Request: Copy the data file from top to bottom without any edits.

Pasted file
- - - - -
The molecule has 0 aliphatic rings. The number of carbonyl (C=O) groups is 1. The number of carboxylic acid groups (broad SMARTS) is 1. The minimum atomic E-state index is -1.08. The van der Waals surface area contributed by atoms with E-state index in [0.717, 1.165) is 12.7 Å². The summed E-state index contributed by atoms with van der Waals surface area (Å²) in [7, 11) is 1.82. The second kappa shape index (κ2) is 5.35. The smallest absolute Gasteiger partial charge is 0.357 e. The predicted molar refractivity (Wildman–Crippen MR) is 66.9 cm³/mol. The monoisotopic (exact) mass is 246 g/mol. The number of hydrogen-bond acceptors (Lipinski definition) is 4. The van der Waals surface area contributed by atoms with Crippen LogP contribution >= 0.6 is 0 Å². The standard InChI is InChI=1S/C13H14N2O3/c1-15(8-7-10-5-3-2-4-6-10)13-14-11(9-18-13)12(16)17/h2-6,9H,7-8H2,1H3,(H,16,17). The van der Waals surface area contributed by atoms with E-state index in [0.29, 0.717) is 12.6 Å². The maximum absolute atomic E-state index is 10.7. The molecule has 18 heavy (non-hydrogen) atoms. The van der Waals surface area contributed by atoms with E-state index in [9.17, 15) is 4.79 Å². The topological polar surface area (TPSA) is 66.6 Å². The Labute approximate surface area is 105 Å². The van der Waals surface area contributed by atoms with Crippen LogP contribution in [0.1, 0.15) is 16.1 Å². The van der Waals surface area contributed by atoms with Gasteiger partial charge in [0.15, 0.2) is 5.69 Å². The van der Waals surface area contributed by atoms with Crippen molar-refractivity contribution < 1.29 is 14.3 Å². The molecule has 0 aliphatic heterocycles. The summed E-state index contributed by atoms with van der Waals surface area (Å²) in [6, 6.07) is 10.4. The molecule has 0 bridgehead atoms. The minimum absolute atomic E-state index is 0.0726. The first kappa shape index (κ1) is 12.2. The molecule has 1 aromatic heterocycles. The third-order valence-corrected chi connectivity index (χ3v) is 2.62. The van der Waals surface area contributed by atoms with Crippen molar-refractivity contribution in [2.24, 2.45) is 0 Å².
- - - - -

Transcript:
The molecule has 0 aliphatic rings. The number of carbonyl (C=O) groups is 1. The number of carboxylic acid groups (broad SMARTS) is 1. The minimum atomic E-state index is -1.08. The van der Waals surface area contributed by atoms with E-state index in [0.717, 1.165) is 12.7 Å². The summed E-state index contributed by atoms with van der Waals surface area (Å²) in [7, 11) is 1.82. The second kappa shape index (κ2) is 5.35. The smallest absolute Gasteiger partial charge is 0.357 e. The predicted molar refractivity (Wildman–Crippen MR) is 66.9 cm³/mol. The monoisotopic (exact) mass is 246 g/mol. The number of hydrogen-bond acceptors (Lipinski definition) is 4. The van der Waals surface area contributed by atoms with Crippen LogP contribution >= 0.6 is 0 Å². The standard InChI is InChI=1S/C13H14N2O3/c1-15(8-7-10-5-3-2-4-6-10)13-14-11(9-18-13)12(16)17/h2-6,9H,7-8H2,1H3,(H,16,17). The van der Waals surface area contributed by atoms with E-state index in [0.29, 0.717) is 12.6 Å². The maximum absolute atomic E-state index is 10.7. The molecule has 18 heavy (non-hydrogen) atoms. The van der Waals surface area contributed by atoms with E-state index in [9.17, 15) is 4.79 Å². The topological polar surface area (TPSA) is 66.6 Å². The Labute approximate surface area is 105 Å². The van der Waals surface area contributed by atoms with Crippen LogP contribution in [0.1, 0.15) is 16.1 Å². The van der Waals surface area contributed by atoms with Gasteiger partial charge in [0.15, 0.2) is 5.69 Å². The van der Waals surface area contributed by atoms with Crippen molar-refractivity contribution < 1.29 is 14.3 Å². The molecule has 0 aliphatic heterocycles. The summed E-state index contributed by atoms with van der Waals surface area (Å²) in [6, 6.07) is 10.4. The molecule has 0 bridgehead atoms. The minimum absolute atomic E-state index is 0.0726. The first kappa shape index (κ1) is 12.2. The molecule has 1 aromatic heterocycles. The third-order valence-corrected chi connectivity index (χ3v) is 2.62. The van der Waals surface area contributed by atoms with Crippen molar-refractivity contribution in [2.24, 2.45) is 0 Å².